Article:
Water cycle

Describes the way water on Earth moves through a series of states and steps in an endless cycle.

In the cycle, water exists in three states; vapor, liquid, and ice. The Sun is the driving force in the cycle. The amount of water on Earth stays fairly constant, but its distribution among the three states may vary. Climate changes could change the distribution of water in the water cycle.

Water evaporates into the atmosphere from the oceans and the soil. Plants also create water vapor by transpiration. Some ice and snow, furthermore, evaporate directly without first turning to liquid, which is called sublimation. Evapotranspiration is the sum of the evaporation and transpiration.

In the atmosphere the water vapor condensates into clouds, which consist of liquid water. At some point the water in the clouds return to the Earth's surface as for example rain or snow. This is called precipitation.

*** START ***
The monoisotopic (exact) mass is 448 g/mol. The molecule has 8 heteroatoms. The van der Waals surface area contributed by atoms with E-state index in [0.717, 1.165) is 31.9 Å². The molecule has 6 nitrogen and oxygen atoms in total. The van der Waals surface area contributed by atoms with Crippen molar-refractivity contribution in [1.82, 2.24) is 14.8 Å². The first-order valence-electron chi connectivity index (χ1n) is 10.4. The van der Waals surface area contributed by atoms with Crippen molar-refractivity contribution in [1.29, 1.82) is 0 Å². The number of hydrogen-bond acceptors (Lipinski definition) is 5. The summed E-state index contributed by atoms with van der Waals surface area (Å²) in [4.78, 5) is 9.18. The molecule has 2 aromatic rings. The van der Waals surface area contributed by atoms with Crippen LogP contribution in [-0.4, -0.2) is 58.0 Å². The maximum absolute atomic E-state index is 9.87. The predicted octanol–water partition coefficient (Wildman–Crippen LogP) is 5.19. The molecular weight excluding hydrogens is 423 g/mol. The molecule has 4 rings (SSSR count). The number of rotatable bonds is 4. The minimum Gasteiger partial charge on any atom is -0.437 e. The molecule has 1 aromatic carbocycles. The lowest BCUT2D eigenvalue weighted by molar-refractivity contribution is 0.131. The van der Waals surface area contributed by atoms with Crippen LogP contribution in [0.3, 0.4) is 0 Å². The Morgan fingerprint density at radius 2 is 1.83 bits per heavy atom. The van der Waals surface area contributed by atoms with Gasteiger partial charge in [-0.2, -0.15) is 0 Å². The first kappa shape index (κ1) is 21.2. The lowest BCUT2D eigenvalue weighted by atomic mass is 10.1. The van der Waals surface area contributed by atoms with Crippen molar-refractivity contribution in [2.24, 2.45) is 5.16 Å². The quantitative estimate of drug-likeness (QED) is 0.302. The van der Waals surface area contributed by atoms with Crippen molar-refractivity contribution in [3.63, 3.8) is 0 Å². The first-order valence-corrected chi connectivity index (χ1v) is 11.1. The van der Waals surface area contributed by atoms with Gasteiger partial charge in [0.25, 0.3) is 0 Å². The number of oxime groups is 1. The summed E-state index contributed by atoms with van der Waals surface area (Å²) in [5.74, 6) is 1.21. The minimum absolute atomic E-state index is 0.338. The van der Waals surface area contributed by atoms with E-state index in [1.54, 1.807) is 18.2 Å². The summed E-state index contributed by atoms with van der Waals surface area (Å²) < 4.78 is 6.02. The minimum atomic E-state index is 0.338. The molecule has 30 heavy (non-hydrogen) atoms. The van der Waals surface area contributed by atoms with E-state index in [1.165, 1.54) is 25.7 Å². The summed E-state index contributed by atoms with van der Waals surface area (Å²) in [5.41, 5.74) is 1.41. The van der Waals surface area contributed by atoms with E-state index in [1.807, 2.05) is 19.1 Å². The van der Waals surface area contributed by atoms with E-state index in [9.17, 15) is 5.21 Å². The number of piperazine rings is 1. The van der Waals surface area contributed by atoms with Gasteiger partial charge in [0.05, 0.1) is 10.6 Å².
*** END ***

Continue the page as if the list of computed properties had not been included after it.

Some of the precipitation may become part of the glaciers, and be stored there for hundreds of years.

Most of the precipitation that falls over land will eventually flow through different channels back towards the ocean. On the way some of the water seeps through the soil and becomes groundwater, or fills up underground storages. It may also temporarily collect in lakes. Before re-entering the ocean some water will evaporate from the soil and plants. The precipitation that reachs the ocean will eventually evaporate again, and continue the water cycle.

The water cycle has no end or starting point, although water may remain in some steps of the cycle for many thousands years before moving on. Deep groundwater can be up to 10,000 years old.

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